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Griffin on Tech: Policy u-turns, tax and the digital economy

Peter Griffin, Editor. 02 September 2022, 11:39 am

Did you know that the Uber ride you took last week probably didn’t include GST?

Neither did I, until this week and the Government’s embarrassing u-turn on attempting to apply GST to Kiwisaver investment fees.

Why Labour MPs didn’t recognise that tax proposal as the political powderkeg it was seems to be beyond most political commentators who have spent the last few days scratching their heads at the poor judgement shown.

Nevertheless, the tax rule changes included in the same proposal will go ahead and represent a further step in the Government’s efforts to create parity between the physical and the borderless digital world when it comes to tax.

The Netflix tax

A couple of years back, the Government required online service providers like Netflix and Google to begin adding GST to their services, closing a loophole that made buying products on overseas marketplace websites like Amazon and eBay more attractive.

The latest rule change will mainly hit Uber and Airbnb because drivers and property owners will now have to apply GST to the bills of passengers and guests on all transactions. Previously, they only had to do so if they earned over the $60,000 threshold that GST kicks in at. Most Uber drivers don't meet the revenue threshold to charge GST. That's the nature of the gig economy after all, for many it's just a way to earn some extra money, not derive a primary income.

The tax change will raise an estimated $47 million a year for the Government when it goes into effect from 2024 and will likely see the cost of taking an Uber ride or renting a house via Airbnb increase as a result. But there was no wailing and gnashing of teeth over that, because most Kiwis rightly see the application of GST to all online transactions as being fair.

The rise of the gig economy has raised a number of challenging questions when it comes to tax all over the world. It has really taken a decade for governments to come to grips with them and bring about some harmonisation between the physical and digital world.

But more uniform application of goods and services tax pales in comparison to the difference that could be made if the Big Tech companies are finally forced to pay their fair share of income tax in the country where they do business.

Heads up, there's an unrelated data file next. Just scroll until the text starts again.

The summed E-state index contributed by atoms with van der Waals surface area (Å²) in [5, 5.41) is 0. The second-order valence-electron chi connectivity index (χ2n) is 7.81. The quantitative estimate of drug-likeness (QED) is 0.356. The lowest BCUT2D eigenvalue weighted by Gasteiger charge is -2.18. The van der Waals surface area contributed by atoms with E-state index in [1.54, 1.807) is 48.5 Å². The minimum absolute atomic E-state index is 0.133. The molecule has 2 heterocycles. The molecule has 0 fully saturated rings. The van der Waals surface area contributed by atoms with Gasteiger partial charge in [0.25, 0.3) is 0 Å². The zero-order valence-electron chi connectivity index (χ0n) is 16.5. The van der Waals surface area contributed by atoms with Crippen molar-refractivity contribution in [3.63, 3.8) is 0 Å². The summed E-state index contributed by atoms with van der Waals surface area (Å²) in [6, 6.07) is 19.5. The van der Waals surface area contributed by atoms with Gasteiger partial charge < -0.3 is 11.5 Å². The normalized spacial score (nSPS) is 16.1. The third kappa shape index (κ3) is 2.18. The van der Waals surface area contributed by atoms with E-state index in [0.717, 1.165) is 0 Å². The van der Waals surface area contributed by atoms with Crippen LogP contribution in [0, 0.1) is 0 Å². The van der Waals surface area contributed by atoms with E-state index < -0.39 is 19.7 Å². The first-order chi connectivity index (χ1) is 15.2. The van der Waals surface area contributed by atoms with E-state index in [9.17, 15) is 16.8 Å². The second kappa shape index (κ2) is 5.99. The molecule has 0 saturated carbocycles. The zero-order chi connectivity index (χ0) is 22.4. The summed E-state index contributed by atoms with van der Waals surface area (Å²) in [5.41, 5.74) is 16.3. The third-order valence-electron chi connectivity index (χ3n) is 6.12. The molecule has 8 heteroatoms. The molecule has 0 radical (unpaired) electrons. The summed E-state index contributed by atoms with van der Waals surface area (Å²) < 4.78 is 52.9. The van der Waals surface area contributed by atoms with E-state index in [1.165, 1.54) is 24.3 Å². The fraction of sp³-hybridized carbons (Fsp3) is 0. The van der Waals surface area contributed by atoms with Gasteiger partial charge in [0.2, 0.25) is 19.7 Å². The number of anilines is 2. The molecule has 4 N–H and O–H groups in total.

For years, the big online platform providers, Google, Facebook, Amazon and Uber included, have booked much of their annual revenue in other countries where they enjoy a much lower tax rate than they do here in New Zealand. It has seen countries like Ireland thrive as low-cost destinations to funnel billions of dollars to.

Hungary holds out

Disgruntled European Union nations who have missed out massively on tax revenue, as a result, have pushed for major changes to international tax law as a result. Under the banner of the OECD, 136 countries last year agreed a massive programme of tax reform. They undertook to implement a minimum global company tax rate of 15% and the requirement that multinationals book revenue in the country where it is generated and pay tax on it there.

That’s only fair and would see Big Tech companies contribute in a more meaningful way to the New Zealand economy that they have profitably served for years.

But a couple of spanners have been thrown in the works of this proposed tax plan. Hungary, an EU nation that seems to relish in antagonising its fellow block members, has opposed the plans. That has seen negotiations drag on so that legislation in the EU enshrining these changes is unlikely to happen this year.

Over in the US, the base of many of the tech companies these tax changes are aimed at, President Joe Biden has had to water down proposed tax law changes that were facing stiff resistance in the Senate.

As the FT explains:

“Instead a corporate tax minimum of 15 per cent will only apply to the ‘book income’ — the amount reported in financial accounts — of companies with revenue of over US$1 billion. It will also only apply at a group level, rather than on a country-by-country basis — falling short of the deal’s goal of eliminating the practice of setting up subsidiaries in tax havens.”

We need a fair tax regime

At worst, the OECD’s plan could end up being delivered as a complex mess of differing rules that ultimately aren’t much better than the status quo. That would be a very disappointing outcome. The global digital economy is growing rapidly but is dominated by a handful of companies that enjoy economies of scale that allow them to deliver services worldwide at a low marginal cost. 

I'm happy to pay extra on my Uber bill for GST. But I want Uber, Airbnb and the rest of them to pay their fair share of tax in this country too.  


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